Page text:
5-Step Copywriting Formula That Stimulates Emotion (And Inspires People To Buy)

by Michael de la Guerra in

Warships sprayed hot bullets into the village. Children screamed as they watched their parents get torn to shreds by ammunition, before they were—consciously, and without second thought—murdered in the same vein. 

It was at this point that Jake had enough. His entire identity, tied to patriotic duty as a veteran, dissipated. 

He would join the native tribe that was being massacred right in front of him, and lead them in a revolt against his own people. 

This is, of course, the major turning point in the movie Avatar, where Jake—a wheelchair bound ex-marine—falls in love with the Na’avi people, and goes on a redeeming journey to save their precious culture.

James Cameron, who wrote and directed the movie, is one of the masters of cinematic storytelling. 

Not only because he’s an expert at conveying emotion through stunning visuals we can’t look away from, but because the characters in his movies have clear emotional throughlines that lead them to their next action. 

Because, just like in real life, when something touches our emotions, we are influenced by them to react.

That is why the best way to get people to take action through the use of copywriting, or any other kind of marketing, is by triggering an emotion. 

But it has to be done right, or you risk turning off your clients and customers.

What Do You See When You Stand Up Naked In The Morning?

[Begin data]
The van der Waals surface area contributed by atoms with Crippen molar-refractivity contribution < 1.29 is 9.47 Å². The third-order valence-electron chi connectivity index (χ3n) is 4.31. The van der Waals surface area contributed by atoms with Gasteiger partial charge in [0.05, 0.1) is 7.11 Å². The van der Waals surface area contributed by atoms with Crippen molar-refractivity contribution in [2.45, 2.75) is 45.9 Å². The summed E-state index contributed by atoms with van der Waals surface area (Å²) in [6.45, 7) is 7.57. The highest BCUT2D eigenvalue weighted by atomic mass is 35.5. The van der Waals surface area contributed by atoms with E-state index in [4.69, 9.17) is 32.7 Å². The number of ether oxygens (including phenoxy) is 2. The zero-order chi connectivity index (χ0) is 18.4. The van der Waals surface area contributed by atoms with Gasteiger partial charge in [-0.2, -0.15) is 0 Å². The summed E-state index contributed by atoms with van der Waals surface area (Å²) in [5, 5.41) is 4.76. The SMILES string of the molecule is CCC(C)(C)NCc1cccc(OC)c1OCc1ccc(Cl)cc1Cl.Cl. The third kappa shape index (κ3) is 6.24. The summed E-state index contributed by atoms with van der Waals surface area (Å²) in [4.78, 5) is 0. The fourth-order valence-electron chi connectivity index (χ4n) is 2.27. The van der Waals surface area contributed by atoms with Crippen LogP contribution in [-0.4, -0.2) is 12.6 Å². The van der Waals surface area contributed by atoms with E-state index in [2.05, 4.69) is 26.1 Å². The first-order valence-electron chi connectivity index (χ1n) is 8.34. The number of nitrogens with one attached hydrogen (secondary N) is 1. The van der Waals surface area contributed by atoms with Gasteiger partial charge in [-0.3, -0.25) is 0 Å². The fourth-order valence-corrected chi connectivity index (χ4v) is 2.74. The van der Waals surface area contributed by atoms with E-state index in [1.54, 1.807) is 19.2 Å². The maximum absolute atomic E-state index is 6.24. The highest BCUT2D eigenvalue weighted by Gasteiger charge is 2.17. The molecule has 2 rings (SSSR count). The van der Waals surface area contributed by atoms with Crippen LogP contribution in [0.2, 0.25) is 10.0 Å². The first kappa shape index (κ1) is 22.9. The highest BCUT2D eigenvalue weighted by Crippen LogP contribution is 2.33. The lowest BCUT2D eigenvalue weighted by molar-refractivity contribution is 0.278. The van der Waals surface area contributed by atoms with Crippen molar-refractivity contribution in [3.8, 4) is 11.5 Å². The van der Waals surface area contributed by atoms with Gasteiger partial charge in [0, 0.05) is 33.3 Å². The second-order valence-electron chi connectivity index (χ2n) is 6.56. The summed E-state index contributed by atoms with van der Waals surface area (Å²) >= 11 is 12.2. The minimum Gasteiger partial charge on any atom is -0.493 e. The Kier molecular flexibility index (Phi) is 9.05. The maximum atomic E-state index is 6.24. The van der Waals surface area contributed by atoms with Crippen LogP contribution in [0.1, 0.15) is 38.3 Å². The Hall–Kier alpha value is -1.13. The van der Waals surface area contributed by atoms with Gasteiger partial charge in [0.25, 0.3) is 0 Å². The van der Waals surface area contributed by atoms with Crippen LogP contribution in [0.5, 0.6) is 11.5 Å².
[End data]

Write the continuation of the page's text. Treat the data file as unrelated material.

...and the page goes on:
A few years ago, I helped a prominent health and fitness leader with a marketing campaign.

(Now even if this is not your area of business or expertise, this is an important lesson for anyone in any industry, from real estate to dog food.) 

She’d nailed all the typical weight loss problems, including one you may have heard (or even felt) before:

People didn’t feel comfortable in their own bodies.

But I dug deeper into the research and discovered something...

Her prospects revealed a compelling emotional story they weren’t telling anybody else while she was on the phone with them.

They actually dreaded the moment in the morning when they had to be alone with their naked bodies before they got dressed. 

Much more emotional, right?

Luckily this expert was incredible at what she did, and helped them not only improve their health and confidence—she empowered them to feel better about themselves in those moments.

And we made sure to approach this problem in an empathetic way that showed they weren’t alone in the copywriting process.

But think about the difference between:

“Feel comfortable in your own body again!”


“Never feel the dread that comes from taking off your clothes to shower every single morning ever again.”

And remember, this works for other industries you might not expect. 

Think about finance, and going from:

“Feel confident you’ve made the right decision in your retirement.”


“Go home, call your grandkids, and smile as you hear their bright young voices through the phone, knowing you’ve made the right choice for their future.”

That emotional connection is what will make the difference between a piece of copy that converts, and one that does not.

Here’s exactly how to create that bond, so you can sell more of your products and services.

5-Step Process For Moving People To Action Through Emotion

1) Define A Tangible And Vivid Problem To Solve

Before you dig into the emotions of the people you want to help, define the exact problem you want to touch on in your copy.